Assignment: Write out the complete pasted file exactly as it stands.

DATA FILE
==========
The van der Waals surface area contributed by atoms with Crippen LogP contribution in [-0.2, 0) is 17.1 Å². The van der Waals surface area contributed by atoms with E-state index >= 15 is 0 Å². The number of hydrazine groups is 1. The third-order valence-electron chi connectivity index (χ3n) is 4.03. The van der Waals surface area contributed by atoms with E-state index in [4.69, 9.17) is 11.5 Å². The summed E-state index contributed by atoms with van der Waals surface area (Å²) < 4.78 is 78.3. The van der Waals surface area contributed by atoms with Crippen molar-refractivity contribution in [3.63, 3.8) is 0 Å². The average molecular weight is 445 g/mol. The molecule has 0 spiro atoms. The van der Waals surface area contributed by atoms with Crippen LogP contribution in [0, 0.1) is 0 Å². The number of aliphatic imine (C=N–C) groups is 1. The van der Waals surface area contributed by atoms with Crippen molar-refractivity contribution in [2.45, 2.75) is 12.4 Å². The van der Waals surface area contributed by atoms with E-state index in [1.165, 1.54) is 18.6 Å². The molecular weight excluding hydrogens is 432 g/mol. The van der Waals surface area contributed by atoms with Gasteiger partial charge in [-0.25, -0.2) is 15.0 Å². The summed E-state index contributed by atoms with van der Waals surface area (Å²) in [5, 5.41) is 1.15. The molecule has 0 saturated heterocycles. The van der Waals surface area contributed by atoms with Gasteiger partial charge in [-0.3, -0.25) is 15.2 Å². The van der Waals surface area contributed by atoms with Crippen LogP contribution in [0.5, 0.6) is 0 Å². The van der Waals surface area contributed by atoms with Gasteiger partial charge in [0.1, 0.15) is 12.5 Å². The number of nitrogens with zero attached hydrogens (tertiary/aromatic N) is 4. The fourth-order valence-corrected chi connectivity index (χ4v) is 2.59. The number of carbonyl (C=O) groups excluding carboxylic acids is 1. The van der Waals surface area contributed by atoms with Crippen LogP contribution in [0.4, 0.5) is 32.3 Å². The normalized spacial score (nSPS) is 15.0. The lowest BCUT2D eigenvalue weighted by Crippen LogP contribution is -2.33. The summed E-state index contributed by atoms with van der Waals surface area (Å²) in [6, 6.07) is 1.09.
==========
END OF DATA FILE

The van der Waals surface area contributed by atoms with Crippen LogP contribution in [-0.2, 0) is 17.1 Å². The van der Waals surface area contributed by atoms with E-state index >= 15 is 0 Å². The number of hydrazine groups is 1. The third-order valence-electron chi connectivity index (χ3n) is 4.03. The van der Waals surface area contributed by atoms with E-state index in [4.69, 9.17) is 11.5 Å². The summed E-state index contributed by atoms with van der Waals surface area (Å²) < 4.78 is 78.3. The van der Waals surface area contributed by atoms with Crippen molar-refractivity contribution in [3.63, 3.8) is 0 Å². The average molecular weight is 445 g/mol. The molecule has 0 spiro atoms. The van der Waals surface area contributed by atoms with Crippen LogP contribution in [0, 0.1) is 0 Å². The number of aliphatic imine (C=N–C) groups is 1. The van der Waals surface area contributed by atoms with Crippen molar-refractivity contribution in [2.45, 2.75) is 12.4 Å². The van der Waals surface area contributed by atoms with E-state index in [1.165, 1.54) is 18.6 Å². The molecular weight excluding hydrogens is 432 g/mol. The van der Waals surface area contributed by atoms with Gasteiger partial charge in [-0.25, -0.2) is 15.0 Å². The summed E-state index contributed by atoms with van der Waals surface area (Å²) in [5, 5.41) is 1.15. The molecule has 0 saturated heterocycles. The van der Waals surface area contributed by atoms with Gasteiger partial charge in [-0.3, -0.25) is 15.2 Å². The van der Waals surface area contributed by atoms with Crippen LogP contribution in [0.5, 0.6) is 0 Å². The van der Waals surface area contributed by atoms with Gasteiger partial charge in [0.1, 0.15) is 12.5 Å². The number of nitrogens with zero attached hydrogens (tertiary/aromatic N) is 4. The fourth-order valence-corrected chi connectivity index (χ4v) is 2.59. The number of carbonyl (C=O) groups excluding carboxylic acids is 1. The van der Waals surface area contributed by atoms with Crippen LogP contribution in [0.4, 0.5) is 32.3 Å². The normalized spacial score (nSPS) is 15.0. The lowest BCUT2D eigenvalue weighted by Crippen LogP contribution is -2.33. The summed E-state index contributed by atoms with van der Waals surface area (Å²) in [6, 6.07) is 1.09.